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  • Ragnar-Kon
    Not that I want to defend Apple... but now Samsung is just trying to find bogus reasons to avoid paying the $1 billion.
    Reply
  • Yes a conflict of interest is most certainly bogus.
    Reply
  • Ragnar-Kon : The verdict itself was bogus, why shouldn't Samsung try to get out of paying it?
    Reply
  • robochump
    lol. Samsung is hilarious!!! It did all it could for a miss trial by playing games and making public critical facts of the case. Then of course now wants it to be known that the jurors are biased or have an agenda. It doesnt take a genius to see that Samsung borrowed heavily from Apple's designs and STILL does! Look at Chromebox as a recent MAC Mini clone. Apple vs Samsung verdict's in Asia all fell through and cant say there is no bias there? lol Not sure why Samsung cant just admit that it wanted to boost sales by copying a superior product?!? Lastly doesn't the defense get to choose the Jury?!?
    Reply
  • Ragnar-Kon
    Ragnar-ConRagnar-Kon : The verdict itself was bogus, why shouldn't Samsung try to get out of paying it?I disagree. I think the verdict was correct based on current patent laws.

    Now whether the patent laws actually make sense is a totally different conversation.
    Reply
  • RADIO_ACTIVE
    Ragnar-KonNot that I want to defend Apple... but now Samsung is just trying to find bogus reasons to avoid paying the $1 billion.Would you want to hand over $1 Billion dollars to Apple, let alone $1 hundred....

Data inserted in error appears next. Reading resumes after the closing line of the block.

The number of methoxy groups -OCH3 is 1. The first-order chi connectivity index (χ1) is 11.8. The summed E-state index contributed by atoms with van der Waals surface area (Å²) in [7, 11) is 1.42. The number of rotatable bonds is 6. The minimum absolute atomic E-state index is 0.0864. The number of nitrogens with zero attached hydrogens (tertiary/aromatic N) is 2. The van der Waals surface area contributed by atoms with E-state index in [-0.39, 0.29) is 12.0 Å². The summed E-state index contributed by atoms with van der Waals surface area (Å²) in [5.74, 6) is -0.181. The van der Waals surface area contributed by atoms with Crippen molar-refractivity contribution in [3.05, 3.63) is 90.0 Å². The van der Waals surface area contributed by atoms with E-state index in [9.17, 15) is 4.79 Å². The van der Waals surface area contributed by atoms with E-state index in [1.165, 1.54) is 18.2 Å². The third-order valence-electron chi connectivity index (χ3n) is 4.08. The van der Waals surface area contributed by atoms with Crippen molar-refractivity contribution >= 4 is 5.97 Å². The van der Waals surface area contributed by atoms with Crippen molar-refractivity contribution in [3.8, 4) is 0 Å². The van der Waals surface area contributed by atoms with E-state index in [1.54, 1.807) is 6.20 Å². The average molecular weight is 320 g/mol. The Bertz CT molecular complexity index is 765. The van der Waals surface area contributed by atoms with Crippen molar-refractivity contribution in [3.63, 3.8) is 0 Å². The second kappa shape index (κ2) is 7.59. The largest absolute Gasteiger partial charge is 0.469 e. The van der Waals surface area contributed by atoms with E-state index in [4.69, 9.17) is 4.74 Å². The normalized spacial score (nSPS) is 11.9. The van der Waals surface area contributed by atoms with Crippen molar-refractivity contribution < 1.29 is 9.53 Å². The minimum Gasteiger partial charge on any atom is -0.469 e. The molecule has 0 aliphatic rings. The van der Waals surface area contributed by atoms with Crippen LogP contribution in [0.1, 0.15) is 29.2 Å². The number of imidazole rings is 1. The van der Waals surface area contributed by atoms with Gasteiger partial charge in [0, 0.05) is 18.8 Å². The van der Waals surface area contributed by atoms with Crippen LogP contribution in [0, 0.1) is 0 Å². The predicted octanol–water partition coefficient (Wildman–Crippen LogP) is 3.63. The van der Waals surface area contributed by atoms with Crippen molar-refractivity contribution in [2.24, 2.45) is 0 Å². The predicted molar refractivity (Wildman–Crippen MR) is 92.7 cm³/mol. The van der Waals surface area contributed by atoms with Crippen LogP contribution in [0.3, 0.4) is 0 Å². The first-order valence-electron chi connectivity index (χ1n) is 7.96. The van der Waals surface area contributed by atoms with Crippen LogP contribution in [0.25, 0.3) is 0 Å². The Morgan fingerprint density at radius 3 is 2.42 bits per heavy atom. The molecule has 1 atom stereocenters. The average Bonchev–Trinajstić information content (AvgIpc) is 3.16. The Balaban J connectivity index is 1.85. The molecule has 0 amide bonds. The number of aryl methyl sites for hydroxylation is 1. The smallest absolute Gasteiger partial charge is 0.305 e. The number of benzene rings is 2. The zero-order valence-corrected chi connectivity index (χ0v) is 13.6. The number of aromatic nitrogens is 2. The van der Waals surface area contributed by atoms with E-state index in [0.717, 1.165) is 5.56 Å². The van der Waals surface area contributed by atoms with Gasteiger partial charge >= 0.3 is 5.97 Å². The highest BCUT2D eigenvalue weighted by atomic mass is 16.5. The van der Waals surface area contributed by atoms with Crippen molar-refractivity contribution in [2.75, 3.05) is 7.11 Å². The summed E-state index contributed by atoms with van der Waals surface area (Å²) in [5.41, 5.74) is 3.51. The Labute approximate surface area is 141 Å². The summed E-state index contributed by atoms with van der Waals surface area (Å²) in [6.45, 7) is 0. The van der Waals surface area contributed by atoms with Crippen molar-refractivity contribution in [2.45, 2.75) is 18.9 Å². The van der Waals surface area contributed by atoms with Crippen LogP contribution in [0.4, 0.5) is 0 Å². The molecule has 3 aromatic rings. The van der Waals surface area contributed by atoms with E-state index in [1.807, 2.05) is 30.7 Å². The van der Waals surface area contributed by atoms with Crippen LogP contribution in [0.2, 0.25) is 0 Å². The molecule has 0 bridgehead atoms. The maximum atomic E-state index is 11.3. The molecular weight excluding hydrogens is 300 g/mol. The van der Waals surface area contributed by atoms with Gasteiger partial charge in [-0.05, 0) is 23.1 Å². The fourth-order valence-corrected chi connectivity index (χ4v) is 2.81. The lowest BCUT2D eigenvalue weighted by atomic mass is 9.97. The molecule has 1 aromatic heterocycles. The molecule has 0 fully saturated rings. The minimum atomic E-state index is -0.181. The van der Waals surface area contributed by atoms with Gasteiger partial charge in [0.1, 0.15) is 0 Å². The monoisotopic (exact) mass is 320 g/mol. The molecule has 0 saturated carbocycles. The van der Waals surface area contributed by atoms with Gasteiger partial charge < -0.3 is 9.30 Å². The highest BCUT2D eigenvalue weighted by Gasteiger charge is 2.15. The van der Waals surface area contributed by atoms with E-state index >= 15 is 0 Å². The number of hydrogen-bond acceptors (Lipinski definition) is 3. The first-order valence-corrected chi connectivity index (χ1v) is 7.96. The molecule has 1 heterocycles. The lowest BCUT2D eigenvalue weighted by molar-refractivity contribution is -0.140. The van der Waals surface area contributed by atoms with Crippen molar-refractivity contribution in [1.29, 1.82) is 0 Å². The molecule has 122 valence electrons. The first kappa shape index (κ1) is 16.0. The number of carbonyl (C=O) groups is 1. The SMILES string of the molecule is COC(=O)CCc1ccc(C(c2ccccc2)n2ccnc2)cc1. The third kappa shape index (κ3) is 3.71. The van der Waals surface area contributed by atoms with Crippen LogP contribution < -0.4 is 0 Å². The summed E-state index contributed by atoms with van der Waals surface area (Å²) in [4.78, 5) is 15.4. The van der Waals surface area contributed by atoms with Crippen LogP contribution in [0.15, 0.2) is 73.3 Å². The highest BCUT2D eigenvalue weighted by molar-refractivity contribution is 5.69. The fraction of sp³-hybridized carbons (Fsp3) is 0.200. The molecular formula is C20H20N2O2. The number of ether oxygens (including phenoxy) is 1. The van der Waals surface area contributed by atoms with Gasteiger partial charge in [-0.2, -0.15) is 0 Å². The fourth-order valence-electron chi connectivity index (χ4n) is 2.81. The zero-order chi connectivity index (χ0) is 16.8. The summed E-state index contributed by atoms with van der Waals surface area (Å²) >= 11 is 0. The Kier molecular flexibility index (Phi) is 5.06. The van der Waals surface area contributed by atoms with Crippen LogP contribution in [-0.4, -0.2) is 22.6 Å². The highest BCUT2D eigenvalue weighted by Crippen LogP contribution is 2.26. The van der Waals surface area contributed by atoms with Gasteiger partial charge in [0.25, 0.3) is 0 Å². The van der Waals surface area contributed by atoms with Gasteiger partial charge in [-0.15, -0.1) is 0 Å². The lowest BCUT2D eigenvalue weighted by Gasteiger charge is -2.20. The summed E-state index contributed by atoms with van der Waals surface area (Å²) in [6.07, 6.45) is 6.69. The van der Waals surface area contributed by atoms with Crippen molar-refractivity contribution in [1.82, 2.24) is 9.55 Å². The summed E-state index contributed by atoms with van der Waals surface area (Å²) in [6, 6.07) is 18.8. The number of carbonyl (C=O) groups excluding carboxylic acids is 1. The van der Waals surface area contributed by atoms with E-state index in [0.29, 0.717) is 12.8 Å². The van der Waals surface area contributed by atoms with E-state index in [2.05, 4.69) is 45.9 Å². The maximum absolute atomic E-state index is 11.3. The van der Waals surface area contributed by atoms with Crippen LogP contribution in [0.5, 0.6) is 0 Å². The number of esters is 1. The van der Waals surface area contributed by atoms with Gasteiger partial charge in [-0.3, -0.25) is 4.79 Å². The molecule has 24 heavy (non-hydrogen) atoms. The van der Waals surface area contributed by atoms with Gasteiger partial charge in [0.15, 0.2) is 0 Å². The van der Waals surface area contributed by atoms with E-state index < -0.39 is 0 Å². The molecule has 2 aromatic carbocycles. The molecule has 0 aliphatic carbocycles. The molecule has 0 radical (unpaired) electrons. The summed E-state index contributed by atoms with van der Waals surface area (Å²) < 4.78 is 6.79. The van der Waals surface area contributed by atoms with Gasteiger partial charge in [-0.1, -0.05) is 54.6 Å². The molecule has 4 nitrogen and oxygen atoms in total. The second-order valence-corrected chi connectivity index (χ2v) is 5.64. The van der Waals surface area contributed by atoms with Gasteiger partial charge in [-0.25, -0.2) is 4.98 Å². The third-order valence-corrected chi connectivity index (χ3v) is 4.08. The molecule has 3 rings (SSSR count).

Reply
  • silentbobdc
    Actually if you've read some of the comments the foreman made about prior art, which go to the validity of the patents used to gain said judgement against Samsung, you'd see that his interpretation appears biased or at least flawed. His argument that the because the older hardware couldn't run the newer software without error meant that the new designs must infringe is retarded. Try running iOS6 on an old device and it won't work or will be severely crippled (on anything less than an iPhone4 many many features are disabled). Try running a new build of android on a first gen handset and that won't work either. Hardware and software develop very quickly, especially in the mobile space and arguing that because things weren't backward compatible it must infringe is moronic. Add that to the fact that they issued a judgement/award on a product the jury deemed to be non-infringing and his comments on how it had to be punitive to Samsung (which he later "clarified") and it shows a distinct bias on his part.